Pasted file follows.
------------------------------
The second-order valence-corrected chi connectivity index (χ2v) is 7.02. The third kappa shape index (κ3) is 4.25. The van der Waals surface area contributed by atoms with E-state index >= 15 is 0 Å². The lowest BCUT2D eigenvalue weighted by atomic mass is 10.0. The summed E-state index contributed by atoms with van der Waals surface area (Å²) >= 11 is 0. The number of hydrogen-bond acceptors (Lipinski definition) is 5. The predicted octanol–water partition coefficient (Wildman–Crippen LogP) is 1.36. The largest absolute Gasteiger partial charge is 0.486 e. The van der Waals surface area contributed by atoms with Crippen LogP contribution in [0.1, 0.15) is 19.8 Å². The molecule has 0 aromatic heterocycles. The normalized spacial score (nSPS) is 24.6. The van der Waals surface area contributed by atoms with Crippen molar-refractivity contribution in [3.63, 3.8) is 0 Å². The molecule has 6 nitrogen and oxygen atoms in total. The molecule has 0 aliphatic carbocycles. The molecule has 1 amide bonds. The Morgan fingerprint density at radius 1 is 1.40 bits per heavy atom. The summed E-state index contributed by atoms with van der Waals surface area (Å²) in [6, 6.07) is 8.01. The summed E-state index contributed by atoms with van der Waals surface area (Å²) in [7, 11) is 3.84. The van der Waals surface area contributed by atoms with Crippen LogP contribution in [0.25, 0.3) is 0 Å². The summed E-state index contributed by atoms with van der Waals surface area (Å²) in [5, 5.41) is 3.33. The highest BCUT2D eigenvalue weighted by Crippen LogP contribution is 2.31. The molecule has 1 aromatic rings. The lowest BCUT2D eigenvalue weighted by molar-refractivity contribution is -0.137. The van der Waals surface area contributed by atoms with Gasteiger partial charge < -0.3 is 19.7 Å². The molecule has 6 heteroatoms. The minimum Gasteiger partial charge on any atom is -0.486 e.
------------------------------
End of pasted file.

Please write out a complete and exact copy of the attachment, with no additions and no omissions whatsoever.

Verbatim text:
The second-order valence-corrected chi connectivity index (χ2v) is 7.02. The third kappa shape index (κ3) is 4.25. The van der Waals surface area contributed by atoms with E-state index >= 15 is 0 Å². The lowest BCUT2D eigenvalue weighted by atomic mass is 10.0. The summed E-state index contributed by atoms with van der Waals surface area (Å²) >= 11 is 0. The number of hydrogen-bond acceptors (Lipinski definition) is 5. The predicted octanol–water partition coefficient (Wildman–Crippen LogP) is 1.36. The largest absolute Gasteiger partial charge is 0.486 e. The van der Waals surface area contributed by atoms with Crippen LogP contribution in [0.1, 0.15) is 19.8 Å². The molecule has 0 aromatic heterocycles. The normalized spacial score (nSPS) is 24.6. The van der Waals surface area contributed by atoms with Crippen molar-refractivity contribution in [3.63, 3.8) is 0 Å². The molecule has 6 nitrogen and oxygen atoms in total. The molecule has 0 aliphatic carbocycles. The molecule has 1 amide bonds. The Morgan fingerprint density at radius 1 is 1.40 bits per heavy atom. The summed E-state index contributed by atoms with van der Waals surface area (Å²) in [6, 6.07) is 8.01. The summed E-state index contributed by atoms with van der Waals surface area (Å²) in [7, 11) is 3.84. The van der Waals surface area contributed by atoms with Crippen LogP contribution in [0.25, 0.3) is 0 Å². The summed E-state index contributed by atoms with van der Waals surface area (Å²) in [5, 5.41) is 3.33. The highest BCUT2D eigenvalue weighted by Crippen LogP contribution is 2.31. The molecule has 1 aromatic rings. The lowest BCUT2D eigenvalue weighted by molar-refractivity contribution is -0.137. The van der Waals surface area contributed by atoms with Gasteiger partial charge < -0.3 is 19.7 Å². The molecule has 6 heteroatoms. The minimum Gasteiger partial charge on any atom is -0.486 e.